5. Kaginele Development Authority in association with Eco-Watch planted 5000 trees in Kaginele Hever district in 2008-2009.

6. A Gene Bank of Western Ghats species is being developed on the VTU campus at Belgaum where Eco-Watch has already planted 6000 trees in the last four years.

7. On the bank of Kelageri Lake in Dharwad, a Bio-Park is being created where more than 2000 trees will be planted in the coming two years.

8. MAJOR FORESTRY PROJECT IN DODDABELLAPUR, BANGALORE: The Government of India (Ministry of Information & broadcasting) has provided nearly 500 acres of open land near Doddabellapur (about 30kms from Bangalore) where Eco-Watch is planning to raise about 1,00,000 trees in the coming three years. We have already planted about 15,000 saplings last year. The main objective is to develop a large lung space to the east of Bangalore where there is very poor vegetation which will not only help in enriching the biodiversity, but also help in recharging a substantial amount of groundwater.


The proposed lung space near Doddabellapur will help recharge groundwater resources, strengthen the catchment area for Hesargatta Lake and T.G.Halli Reservoir and bring about an improvement in the micro climate of the region. Eco-Watch is also planning to create a few mini artificial ponds to develop the place into a biodiversity hot spot of Bangalore.

The lung space will help sequester a large quantity of carbon-di-oxide, strengthen underground aquifers that will feed the lakes, improve hydrological cycle and most importantly, will benefit the student community to learn from this comprehensive project which will integrate many aspects of environment & conservation.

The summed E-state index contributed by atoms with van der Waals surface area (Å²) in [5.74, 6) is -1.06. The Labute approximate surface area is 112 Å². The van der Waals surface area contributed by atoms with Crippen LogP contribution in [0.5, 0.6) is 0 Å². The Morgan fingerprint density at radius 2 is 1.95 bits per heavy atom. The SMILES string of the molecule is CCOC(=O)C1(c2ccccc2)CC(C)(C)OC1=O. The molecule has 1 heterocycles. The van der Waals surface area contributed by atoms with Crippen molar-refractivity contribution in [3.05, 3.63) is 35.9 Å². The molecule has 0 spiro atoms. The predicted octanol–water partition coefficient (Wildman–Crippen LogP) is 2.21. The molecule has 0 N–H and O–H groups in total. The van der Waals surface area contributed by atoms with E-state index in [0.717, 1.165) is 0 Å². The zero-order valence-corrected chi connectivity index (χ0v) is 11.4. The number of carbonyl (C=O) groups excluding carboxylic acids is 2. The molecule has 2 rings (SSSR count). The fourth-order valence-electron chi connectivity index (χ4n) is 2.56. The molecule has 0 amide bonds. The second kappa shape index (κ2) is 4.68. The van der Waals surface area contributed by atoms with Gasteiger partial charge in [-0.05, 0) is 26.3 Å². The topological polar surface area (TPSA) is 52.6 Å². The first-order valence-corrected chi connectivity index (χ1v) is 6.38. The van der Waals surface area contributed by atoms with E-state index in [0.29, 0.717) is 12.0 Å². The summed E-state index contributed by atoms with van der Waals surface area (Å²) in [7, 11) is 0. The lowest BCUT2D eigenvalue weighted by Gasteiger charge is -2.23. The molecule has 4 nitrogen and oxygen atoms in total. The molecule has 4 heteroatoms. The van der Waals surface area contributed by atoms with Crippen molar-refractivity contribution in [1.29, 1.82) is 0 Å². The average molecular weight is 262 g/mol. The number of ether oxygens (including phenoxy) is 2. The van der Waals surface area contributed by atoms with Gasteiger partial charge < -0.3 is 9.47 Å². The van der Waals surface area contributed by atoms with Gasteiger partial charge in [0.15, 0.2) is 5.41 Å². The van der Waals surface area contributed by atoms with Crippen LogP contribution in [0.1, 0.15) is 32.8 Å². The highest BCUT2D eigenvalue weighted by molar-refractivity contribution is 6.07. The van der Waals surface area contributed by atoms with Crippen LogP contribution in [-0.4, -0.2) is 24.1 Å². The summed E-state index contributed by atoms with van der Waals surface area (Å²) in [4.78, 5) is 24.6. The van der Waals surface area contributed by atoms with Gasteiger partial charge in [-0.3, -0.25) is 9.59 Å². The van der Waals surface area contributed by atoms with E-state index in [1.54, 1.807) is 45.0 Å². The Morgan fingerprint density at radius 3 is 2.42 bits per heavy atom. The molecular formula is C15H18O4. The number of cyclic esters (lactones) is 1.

ECO-WATCH has been working with many agencies in Bangalore and outside on similar endeavours. However, the main objective of partnering with corporate, government, public-private agencies and the community is to strengthen the activities and reach out to a large section of the society. We havhe received great and positive response from all segments towards our efforts of greening and conservation over the last decade.

In this background, we wish to inform that Eco-Watch is looking for further support towards its major project of creating a mega lung space for Bangalore at Doddaballapur. Organisations such as Rotary, Lions, PRCI, Deutsche Bank, Intel, SAP Labs, BMRCL, Shell, NSS, Scouts & Guides, CitiBank and others have shown interest in supporting this project. We therefore appeal to every one who would like to be a part of such an effort for providing Bangalore the much needed green respite, to come forward and support in any possible way and strengthen the project.

Article by:
Suresh Heblikar
Chairman, ECO-WATCH

No comments:

Post a Comment

Ground Report India publishes articles as they are given. Ground Report India is not responsible for views of writers, critics and reporters. For any contradiction, please contact to the author.

Please give your Name, Email, Postal Address and Introduction with comment.

Note: Only a member of this blog may post a comment.